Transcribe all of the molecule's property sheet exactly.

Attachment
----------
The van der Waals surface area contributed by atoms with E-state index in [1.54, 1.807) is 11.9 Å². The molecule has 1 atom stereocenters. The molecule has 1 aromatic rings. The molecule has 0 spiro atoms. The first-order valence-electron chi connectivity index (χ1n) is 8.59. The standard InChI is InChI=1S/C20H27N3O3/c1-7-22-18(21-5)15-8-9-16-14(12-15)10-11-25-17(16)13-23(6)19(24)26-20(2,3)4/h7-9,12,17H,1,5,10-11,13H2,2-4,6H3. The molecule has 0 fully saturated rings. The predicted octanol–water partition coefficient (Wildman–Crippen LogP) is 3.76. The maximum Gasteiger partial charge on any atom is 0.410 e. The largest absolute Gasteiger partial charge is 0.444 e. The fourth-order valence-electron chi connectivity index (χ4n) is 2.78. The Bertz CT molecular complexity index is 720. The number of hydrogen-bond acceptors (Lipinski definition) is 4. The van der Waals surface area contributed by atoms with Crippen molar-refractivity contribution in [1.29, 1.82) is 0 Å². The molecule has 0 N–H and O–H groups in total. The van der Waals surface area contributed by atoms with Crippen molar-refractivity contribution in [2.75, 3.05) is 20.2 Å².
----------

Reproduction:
The van der Waals surface area contributed by atoms with E-state index in [1.54, 1.807) is 11.9 Å². The molecule has 1 atom stereocenters. The molecule has 1 aromatic rings. The molecule has 0 spiro atoms. The first-order valence-electron chi connectivity index (χ1n) is 8.59. The standard InChI is InChI=1S/C20H27N3O3/c1-7-22-18(21-5)15-8-9-16-14(12-15)10-11-25-17(16)13-23(6)19(24)26-20(2,3)4/h7-9,12,17H,1,5,10-11,13H2,2-4,6H3. The molecule has 0 fully saturated rings. The predicted octanol–water partition coefficient (Wildman–Crippen LogP) is 3.76. The maximum Gasteiger partial charge on any atom is 0.410 e. The largest absolute Gasteiger partial charge is 0.444 e. The fourth-order valence-electron chi connectivity index (χ4n) is 2.78. The Bertz CT molecular complexity index is 720. The number of hydrogen-bond acceptors (Lipinski definition) is 4. The van der Waals surface area contributed by atoms with Crippen molar-refractivity contribution in [1.29, 1.82) is 0 Å². The molecule has 0 N–H and O–H groups in total. The van der Waals surface area contributed by atoms with Crippen molar-refractivity contribution in [2.75, 3.05) is 20.2 Å².